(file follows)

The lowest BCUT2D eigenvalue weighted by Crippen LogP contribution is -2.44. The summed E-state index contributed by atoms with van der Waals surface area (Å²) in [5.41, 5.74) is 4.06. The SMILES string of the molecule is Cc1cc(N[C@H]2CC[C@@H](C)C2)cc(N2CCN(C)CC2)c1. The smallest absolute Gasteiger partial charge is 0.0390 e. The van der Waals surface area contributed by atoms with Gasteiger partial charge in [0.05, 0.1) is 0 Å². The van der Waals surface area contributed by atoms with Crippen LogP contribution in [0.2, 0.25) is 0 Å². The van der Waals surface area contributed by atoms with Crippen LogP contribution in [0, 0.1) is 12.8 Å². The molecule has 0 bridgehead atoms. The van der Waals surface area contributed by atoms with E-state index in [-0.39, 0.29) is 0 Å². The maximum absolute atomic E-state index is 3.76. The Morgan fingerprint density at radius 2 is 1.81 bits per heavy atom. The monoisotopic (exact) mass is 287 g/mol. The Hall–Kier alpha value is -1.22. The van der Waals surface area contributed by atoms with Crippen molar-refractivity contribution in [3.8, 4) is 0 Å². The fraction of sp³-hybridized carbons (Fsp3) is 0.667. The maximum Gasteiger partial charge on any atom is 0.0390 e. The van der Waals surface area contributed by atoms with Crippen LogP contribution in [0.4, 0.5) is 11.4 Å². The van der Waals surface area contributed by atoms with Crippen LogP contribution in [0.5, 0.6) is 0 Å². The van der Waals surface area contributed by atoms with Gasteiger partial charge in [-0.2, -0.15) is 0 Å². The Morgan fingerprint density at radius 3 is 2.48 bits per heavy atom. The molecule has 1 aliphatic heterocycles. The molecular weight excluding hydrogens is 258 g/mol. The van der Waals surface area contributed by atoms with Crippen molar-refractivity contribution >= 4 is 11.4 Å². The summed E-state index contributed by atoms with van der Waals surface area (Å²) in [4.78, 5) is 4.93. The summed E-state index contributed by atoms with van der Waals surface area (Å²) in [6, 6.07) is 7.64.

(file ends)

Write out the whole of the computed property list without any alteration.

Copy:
The lowest BCUT2D eigenvalue weighted by Crippen LogP contribution is -2.44. The summed E-state index contributed by atoms with van der Waals surface area (Å²) in [5.41, 5.74) is 4.06. The SMILES string of the molecule is Cc1cc(N[C@H]2CC[C@@H](C)C2)cc(N2CCN(C)CC2)c1. The smallest absolute Gasteiger partial charge is 0.0390 e. The van der Waals surface area contributed by atoms with Gasteiger partial charge in [0.05, 0.1) is 0 Å². The van der Waals surface area contributed by atoms with Crippen LogP contribution in [0.2, 0.25) is 0 Å². The van der Waals surface area contributed by atoms with Crippen LogP contribution in [0, 0.1) is 12.8 Å². The molecule has 0 bridgehead atoms. The van der Waals surface area contributed by atoms with E-state index in [-0.39, 0.29) is 0 Å². The maximum absolute atomic E-state index is 3.76. The Morgan fingerprint density at radius 2 is 1.81 bits per heavy atom. The monoisotopic (exact) mass is 287 g/mol. The Hall–Kier alpha value is -1.22. The van der Waals surface area contributed by atoms with Crippen molar-refractivity contribution in [3.8, 4) is 0 Å². The fraction of sp³-hybridized carbons (Fsp3) is 0.667. The maximum Gasteiger partial charge on any atom is 0.0390 e. The van der Waals surface area contributed by atoms with Crippen LogP contribution in [0.4, 0.5) is 11.4 Å². The van der Waals surface area contributed by atoms with Crippen LogP contribution in [0.5, 0.6) is 0 Å². The van der Waals surface area contributed by atoms with Gasteiger partial charge in [-0.2, -0.15) is 0 Å². The Morgan fingerprint density at radius 3 is 2.48 bits per heavy atom. The molecule has 1 aliphatic heterocycles. The molecular weight excluding hydrogens is 258 g/mol. The van der Waals surface area contributed by atoms with Crippen molar-refractivity contribution >= 4 is 11.4 Å². The summed E-state index contributed by atoms with van der Waals surface area (Å²) in [4.78, 5) is 4.93. The summed E-state index contributed by atoms with van der Waals surface area (Å²) in [6, 6.07) is 7.64.